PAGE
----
uploads/2018/02/2-26.jpg

How Large Speculator Positions in S&P 500 Index Trended Last Week

By

Updated

S&P 500 Index regains 4.3%

In the week ending February 16, the S&P 500 Index closed at 2,732.2, a rise of 4.3%, rebounding from the correction that spooked investors for two weeks. The only explanation of the equity market bounce that seems acceptable is that investors are coming to terms with rising inflation. The market’s reaction after the inflation report on Wednesday, February 14, is completely opposite to what was expected. The inflation report indicated strong growth in prices, which should have spooked markets, but markets rallied higher after the report. Maybe panic sellers have run out of stocks and the optimistic value buyers have started buying after the dip. All the sectors within the S&P 500 Index posted gains in the previous week, with the S&P 500 information technology (XLK), financials (XLF), and industrial (XLI) sectors leading the rebound.

Article continues below advertisement

Speculator positions on S&P 500 Index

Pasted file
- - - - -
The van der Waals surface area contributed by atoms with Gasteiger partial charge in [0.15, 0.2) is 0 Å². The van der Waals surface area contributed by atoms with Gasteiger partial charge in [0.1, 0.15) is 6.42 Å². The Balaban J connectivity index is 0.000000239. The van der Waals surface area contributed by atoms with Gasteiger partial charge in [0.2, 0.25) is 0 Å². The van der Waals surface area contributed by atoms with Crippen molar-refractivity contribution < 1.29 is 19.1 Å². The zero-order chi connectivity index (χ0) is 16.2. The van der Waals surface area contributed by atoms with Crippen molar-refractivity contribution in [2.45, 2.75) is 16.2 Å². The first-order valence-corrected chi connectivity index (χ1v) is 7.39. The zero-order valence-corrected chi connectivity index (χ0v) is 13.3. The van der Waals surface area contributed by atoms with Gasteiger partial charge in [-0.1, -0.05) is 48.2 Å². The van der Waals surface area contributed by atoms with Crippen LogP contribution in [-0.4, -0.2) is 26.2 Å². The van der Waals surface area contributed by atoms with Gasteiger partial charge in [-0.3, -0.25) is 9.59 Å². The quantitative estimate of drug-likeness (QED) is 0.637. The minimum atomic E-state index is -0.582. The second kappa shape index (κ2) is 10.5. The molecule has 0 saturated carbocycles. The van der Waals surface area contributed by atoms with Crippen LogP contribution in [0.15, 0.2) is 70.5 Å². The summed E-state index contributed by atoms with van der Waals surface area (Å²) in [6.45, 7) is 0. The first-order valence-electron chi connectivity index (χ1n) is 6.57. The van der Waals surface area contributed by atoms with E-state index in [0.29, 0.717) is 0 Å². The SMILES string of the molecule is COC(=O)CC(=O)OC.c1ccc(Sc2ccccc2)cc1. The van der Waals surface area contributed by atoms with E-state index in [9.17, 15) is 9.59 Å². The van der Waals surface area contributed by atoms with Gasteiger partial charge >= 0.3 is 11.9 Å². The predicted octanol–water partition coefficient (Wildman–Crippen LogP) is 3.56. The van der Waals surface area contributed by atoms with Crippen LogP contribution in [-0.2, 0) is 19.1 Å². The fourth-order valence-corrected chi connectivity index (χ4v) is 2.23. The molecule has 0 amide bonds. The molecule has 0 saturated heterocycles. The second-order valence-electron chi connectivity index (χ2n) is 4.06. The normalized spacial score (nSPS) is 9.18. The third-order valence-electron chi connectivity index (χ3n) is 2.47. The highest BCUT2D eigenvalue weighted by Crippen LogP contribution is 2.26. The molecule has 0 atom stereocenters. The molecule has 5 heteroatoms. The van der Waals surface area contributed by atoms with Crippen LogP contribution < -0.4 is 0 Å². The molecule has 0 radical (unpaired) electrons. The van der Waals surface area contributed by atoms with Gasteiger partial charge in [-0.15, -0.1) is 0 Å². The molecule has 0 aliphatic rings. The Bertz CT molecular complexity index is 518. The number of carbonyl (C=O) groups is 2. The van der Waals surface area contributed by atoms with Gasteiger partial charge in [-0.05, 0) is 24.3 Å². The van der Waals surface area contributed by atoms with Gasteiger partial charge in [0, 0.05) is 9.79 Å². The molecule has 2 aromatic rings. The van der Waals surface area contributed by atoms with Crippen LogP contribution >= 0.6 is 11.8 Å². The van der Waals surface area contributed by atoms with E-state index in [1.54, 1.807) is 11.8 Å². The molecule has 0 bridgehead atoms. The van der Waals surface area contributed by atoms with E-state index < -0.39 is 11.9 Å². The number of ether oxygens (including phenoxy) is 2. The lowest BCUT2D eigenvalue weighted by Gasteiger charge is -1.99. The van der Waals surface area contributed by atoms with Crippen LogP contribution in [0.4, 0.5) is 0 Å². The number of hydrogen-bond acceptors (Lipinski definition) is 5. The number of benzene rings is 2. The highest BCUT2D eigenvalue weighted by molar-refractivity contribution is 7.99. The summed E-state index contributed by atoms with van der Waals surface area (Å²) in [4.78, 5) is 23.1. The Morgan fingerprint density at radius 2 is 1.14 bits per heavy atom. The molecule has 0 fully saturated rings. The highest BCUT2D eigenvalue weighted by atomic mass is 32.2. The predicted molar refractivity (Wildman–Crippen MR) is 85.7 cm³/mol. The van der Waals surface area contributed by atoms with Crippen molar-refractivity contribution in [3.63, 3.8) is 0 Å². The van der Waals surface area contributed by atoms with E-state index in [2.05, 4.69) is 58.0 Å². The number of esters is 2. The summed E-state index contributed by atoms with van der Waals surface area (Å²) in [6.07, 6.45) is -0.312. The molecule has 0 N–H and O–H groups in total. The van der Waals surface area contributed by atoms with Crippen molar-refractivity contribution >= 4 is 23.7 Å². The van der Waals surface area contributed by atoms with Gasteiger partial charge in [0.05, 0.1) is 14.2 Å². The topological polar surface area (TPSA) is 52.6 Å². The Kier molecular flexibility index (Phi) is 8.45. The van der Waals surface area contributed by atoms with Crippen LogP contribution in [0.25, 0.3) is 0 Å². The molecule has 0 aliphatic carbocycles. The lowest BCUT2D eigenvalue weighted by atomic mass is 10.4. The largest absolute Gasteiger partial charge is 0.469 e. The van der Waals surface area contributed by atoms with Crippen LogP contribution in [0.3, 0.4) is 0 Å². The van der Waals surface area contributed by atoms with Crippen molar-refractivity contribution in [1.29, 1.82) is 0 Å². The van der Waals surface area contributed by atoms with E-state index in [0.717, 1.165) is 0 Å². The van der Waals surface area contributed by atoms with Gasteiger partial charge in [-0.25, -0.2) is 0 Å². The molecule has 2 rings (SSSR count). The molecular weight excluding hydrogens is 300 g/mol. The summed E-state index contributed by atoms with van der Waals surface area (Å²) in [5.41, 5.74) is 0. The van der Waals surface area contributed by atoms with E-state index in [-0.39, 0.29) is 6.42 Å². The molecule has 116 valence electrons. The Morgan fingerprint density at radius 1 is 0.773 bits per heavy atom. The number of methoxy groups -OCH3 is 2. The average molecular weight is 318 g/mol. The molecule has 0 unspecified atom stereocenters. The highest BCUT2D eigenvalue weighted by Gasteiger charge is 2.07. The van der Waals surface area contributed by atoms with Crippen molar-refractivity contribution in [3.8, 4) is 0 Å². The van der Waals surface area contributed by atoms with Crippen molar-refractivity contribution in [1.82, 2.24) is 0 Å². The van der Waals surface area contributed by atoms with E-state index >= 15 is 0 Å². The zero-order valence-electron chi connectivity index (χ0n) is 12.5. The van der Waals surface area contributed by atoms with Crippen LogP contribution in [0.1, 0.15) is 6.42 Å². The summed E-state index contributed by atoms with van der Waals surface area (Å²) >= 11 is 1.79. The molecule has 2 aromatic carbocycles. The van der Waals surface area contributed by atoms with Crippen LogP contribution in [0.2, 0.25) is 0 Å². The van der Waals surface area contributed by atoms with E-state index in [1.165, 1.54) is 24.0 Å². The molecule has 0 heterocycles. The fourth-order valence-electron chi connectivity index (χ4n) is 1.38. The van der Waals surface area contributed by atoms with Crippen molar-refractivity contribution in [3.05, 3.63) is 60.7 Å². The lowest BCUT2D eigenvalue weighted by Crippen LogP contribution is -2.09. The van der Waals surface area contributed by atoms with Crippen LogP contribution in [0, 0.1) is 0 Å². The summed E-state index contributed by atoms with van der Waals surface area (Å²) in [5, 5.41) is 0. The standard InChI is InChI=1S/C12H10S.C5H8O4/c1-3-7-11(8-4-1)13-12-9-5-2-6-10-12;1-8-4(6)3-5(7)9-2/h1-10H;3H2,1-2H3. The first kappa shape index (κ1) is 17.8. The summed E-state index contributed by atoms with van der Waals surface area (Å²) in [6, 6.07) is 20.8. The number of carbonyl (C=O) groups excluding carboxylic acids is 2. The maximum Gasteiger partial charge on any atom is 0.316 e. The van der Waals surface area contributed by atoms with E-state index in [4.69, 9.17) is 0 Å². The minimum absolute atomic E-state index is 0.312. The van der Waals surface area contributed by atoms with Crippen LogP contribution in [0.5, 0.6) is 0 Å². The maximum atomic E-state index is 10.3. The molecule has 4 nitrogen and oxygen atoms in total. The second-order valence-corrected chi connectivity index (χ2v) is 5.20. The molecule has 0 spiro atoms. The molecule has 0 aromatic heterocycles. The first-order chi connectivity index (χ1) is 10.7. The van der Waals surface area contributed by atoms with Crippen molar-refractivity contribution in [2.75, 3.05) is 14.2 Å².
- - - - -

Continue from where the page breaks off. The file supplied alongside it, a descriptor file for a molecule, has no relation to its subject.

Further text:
For the week ending February 16, large speculators of the S&P 500 Index have decreased their net bullish positions from 36,189 contracts to 24,531 contracts, according to the Commodity Futures Trading Commission’s “Commitment of Traders” report. This report contains data only through Tuesday, the day before the inflation report, and traders likely added long positions after the market surge during the last three sessions of the previous week. ETFs that track the S&P 500 Index like the SPDR S&P 500 (SPY) and the iShares S&P 500 (IVV) have continued to witness outflows, but this could change if the rebound in stocks continues.

Outlook for the S&P 500 Index

Last week’s spectacular rebound could continue if there aren’t any surprises from the FOMC’s January meeting minutes, which are scheduled to be released on Wednesday. FOMC members’ view on rising inflation will be a key focus even though a 0.25% hike in March has been taken for granted. In the next part of this series, we’ll look at why the US dollar lost its lead in the previous week.

Advertisement

More From Market Realist